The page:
Gore Launches Cable TV Channel
Monday, April 04, 2005
SAN FRANCISCO — Al Gore
(search) has a plan for luring the Internet generation back to television:
make it more participatory by having viewers contribute their own video.
The former vice president and longtime Internet champion
joined investors Monday to announce the creation of Current, a cable TV channel that will target younger viewers with a blend
of news, culture and viewer-produced video.
Gore will serve
as chairman of the board of the new venture, which will be based in San Francisco.
He and Joel Hyatt, the founder of Hyatt Legal Services
(search) who will serve as Current's chief executive, assembled an investment team that paid $70 million last year to acquire
the Newsworld International channel from Vivendi International (search).
The channel, to launch Aug. 1, will remain privately
financed and initially will be available in 19 million cable-subscriber homes.
The channel will try to engage viewers ages 18 to 34
using the Web's signature blend of interactivity and populism, Gore and Hyatt explained.
Gore, dressed in a charcoal gray suit and no tie, stood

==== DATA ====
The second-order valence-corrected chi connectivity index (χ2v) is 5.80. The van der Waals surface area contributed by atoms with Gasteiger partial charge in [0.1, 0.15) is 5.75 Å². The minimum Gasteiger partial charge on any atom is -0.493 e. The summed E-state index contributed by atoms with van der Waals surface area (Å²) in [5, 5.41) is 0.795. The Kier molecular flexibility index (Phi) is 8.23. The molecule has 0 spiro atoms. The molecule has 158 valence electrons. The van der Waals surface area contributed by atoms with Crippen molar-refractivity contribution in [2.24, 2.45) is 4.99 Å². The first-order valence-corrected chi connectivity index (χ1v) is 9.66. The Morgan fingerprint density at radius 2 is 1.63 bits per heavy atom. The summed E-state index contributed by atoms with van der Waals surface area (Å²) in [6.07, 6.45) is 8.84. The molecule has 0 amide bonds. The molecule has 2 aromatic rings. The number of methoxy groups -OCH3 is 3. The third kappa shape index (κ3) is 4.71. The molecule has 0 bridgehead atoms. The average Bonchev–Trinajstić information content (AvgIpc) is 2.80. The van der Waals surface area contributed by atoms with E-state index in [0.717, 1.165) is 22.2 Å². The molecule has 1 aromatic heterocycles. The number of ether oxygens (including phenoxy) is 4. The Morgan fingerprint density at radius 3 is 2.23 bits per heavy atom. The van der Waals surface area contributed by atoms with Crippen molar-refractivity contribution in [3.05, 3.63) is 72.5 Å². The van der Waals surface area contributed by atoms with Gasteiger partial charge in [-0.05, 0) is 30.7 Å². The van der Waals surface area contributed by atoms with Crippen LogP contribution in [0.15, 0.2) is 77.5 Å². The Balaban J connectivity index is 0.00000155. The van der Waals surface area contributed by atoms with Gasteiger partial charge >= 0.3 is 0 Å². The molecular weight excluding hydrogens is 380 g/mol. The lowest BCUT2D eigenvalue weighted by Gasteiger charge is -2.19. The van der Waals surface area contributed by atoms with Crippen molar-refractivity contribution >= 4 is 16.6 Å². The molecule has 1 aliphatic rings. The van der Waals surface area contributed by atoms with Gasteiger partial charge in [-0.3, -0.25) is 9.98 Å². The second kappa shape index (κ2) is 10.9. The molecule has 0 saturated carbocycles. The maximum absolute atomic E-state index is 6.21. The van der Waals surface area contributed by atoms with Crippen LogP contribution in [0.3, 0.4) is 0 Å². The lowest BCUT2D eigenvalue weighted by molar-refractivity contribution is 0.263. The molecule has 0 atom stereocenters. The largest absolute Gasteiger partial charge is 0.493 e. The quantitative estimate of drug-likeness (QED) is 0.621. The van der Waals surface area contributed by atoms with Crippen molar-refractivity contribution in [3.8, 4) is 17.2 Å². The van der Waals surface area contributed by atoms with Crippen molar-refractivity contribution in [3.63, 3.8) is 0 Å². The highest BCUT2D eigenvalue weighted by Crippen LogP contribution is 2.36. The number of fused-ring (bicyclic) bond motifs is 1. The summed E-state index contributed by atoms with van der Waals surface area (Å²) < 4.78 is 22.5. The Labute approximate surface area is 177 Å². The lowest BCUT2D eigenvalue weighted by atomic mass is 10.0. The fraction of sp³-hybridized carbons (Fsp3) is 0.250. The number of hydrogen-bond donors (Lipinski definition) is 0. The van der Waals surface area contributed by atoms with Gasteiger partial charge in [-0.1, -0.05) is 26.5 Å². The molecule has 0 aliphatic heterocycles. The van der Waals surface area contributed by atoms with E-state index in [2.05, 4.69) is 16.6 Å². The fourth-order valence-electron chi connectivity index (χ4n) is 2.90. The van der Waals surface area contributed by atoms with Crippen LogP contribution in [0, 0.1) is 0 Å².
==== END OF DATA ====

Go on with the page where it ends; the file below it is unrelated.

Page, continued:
on stage with Current's creative team — a multicultural group of TV producers the same age as his children.
EBay User Admits to Threatening Executives
5 of 2005
JOSE, Calif. -- A Romanian native who became disgruntled with eBay Inc.'s business practices pleaded guilty Tuesday
to threatening senior executives, including the billionaires who founded and manage one of the world's largest e-commerce
Horicianu, 37, a naturalized U.S. citizen who tried to recruit thousands of Romanians to become eBay buyers and sellers, sobbed
and wiped his eyes as U.S. District Judge James Ware told him that he faced up to five years in prison and at least $250,000
who will be sentenced in September, sent executives numerous e-mails in 2003 and 2004 in which he contemplated suicide and
made other threatening remarks because of a business dispute with eBay. Among the executives who received his e-mails were
Silicon Valley e-commerce pioneer and eBay founder Pierre Omidyar, and ebay Chief Executive Meg Whitman.
will haunt and hurt you and your family," said one e-mail.
representatives declined to comment on the case.
in documents filed in Santa Clara County Superior Court, the company portrayed Horicianu as a mentally disturbed man who created
phony accounts from fake sellers throughout Romania to inflate his recruitment ranks.
to court files, Horicianu demanded eBay pay him $800,000 and sent an e-mail to one eBay executive demanding payment or else
he would continue "hunting you and your family.